Separate names with a comma.
Discussion in 'Blu-ray and UHD' started by Robert Harris, Jun 18, 2009.
And let's not forget that Them! is most unlike M.
I mean, come on fellas, what The...
Damn this looks like an amazing bluray - I only wish Criterion would release this (and other blu titles) into the UK, or consider encoding region-free discs...
The depths that HTFer's will stoop to in order to bitch about something never ceases to amaze me.
My point has been made.
Wow - you reopened a thread that'd been dormant for six months so you could... what exactly?
So I could re-open an old wound for people who've never touched film, never worked on a feature film, never seen theatrically the classic films they critic on blu ray, or who generally live through the internet.
Or perhaps it was just because I'd forgotten about this thread for six months because I was working.
It must be hard to have to associate with all us lowly internet peasants who haven't worked on a movie.
I'm pretty sure you're the only one with any scar tissue showing here.
It would be a different story of course if "The" was missing from say the on screen title of, The Magnificent Seven, that would detract from my enjoyment of the film, in fact I'll be pretty pissed off and demand my money back. But since it happened to a foreign film, who cares?
Thanks for the review RAH, The Seventh Seal is one of my favourite Swedish films, not that I've seen many. I'm not a big fan of the Dragon Tattoo trilogy. But I did enjoy Let the Right One in..
It's not the fact that it's a foreign film. Rather, it's the fact that it's clearly on the print (without the "Det") that was provided by Svensk Filmindustri to Criterion. So there are clearly versions out there where the title is "Seventh Seal" rather than "The Seventh Seal". Film titles weren't always as set in stone 50+ years ago like they are today, and could vary print to print more than one being authorized.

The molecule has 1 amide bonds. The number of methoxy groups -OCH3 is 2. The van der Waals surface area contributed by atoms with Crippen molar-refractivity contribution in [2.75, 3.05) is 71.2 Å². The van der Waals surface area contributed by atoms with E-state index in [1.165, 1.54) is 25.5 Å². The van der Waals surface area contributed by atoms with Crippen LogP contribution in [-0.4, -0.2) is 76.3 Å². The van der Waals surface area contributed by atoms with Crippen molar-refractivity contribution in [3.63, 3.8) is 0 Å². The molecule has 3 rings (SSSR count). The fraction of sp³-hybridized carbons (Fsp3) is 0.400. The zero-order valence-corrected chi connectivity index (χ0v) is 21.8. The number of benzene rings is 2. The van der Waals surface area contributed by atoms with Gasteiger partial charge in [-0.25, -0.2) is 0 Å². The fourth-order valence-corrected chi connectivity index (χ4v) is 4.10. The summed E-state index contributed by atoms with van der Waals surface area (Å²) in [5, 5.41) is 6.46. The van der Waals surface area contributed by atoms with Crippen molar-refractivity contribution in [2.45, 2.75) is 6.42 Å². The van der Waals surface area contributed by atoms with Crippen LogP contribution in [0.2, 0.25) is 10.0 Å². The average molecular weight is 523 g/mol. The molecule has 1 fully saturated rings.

Look what happened when they dropped the "The" off The Last Year At Marienbad. Now there are people who swear the whole movie doesn't make sense to them.
Now I understand the confusion. I must have seen one of those prints. Precisely the same situation probably applies with the print of Antonioni's Avventura that was screened for us numerous times in film classes, as we could never understand what occurred, as someone simply vanished mid-film. Imagine if one could find the original version of The Picnic at Hanging Rock, before the loss.
Wow this has turned into a big CJ. What did I miss? People get so flustered when Criterion's infallibility is called into question and then praise the company to high heaven when they release a BD that actually looks the way a BD should look. An impersonal website triumph for you all! Congrats!
Again, it's not a matter of being flustered or hypocritical or whatever else you may like to shape it as, but a matter of understanding that minor differences in film prints do occur, and then choosing whether or not it's big enough to become concerned about. Everyone will have their own barometer for where they stand on the scope of the difference, but I think it's safe to say this particular instance registers with most people as extremely minor and nearly irrelevant. You are, of course, free to disagree, but you're simply gonna be in the minority.
Have you tried asking Criterion why the word is missing on their Facebook page? I suspect they'll confirm my supposition that it's how the print they sourced their transfer from appears, but maybe they'll surprise us all.
"Probably from the same Svensk Filmindustri source all three editions show only the "Seventh Seal" portion of the title as if someone blacked out the "The" (or "Det"). There is even a space there."
Not that it matters. The outcome is the same. They all die in the end. Except for the Actor and his wife and kid.
DVD Beaver is only guessing. Again, have you asked Criterion?
Hell, I'll ask them.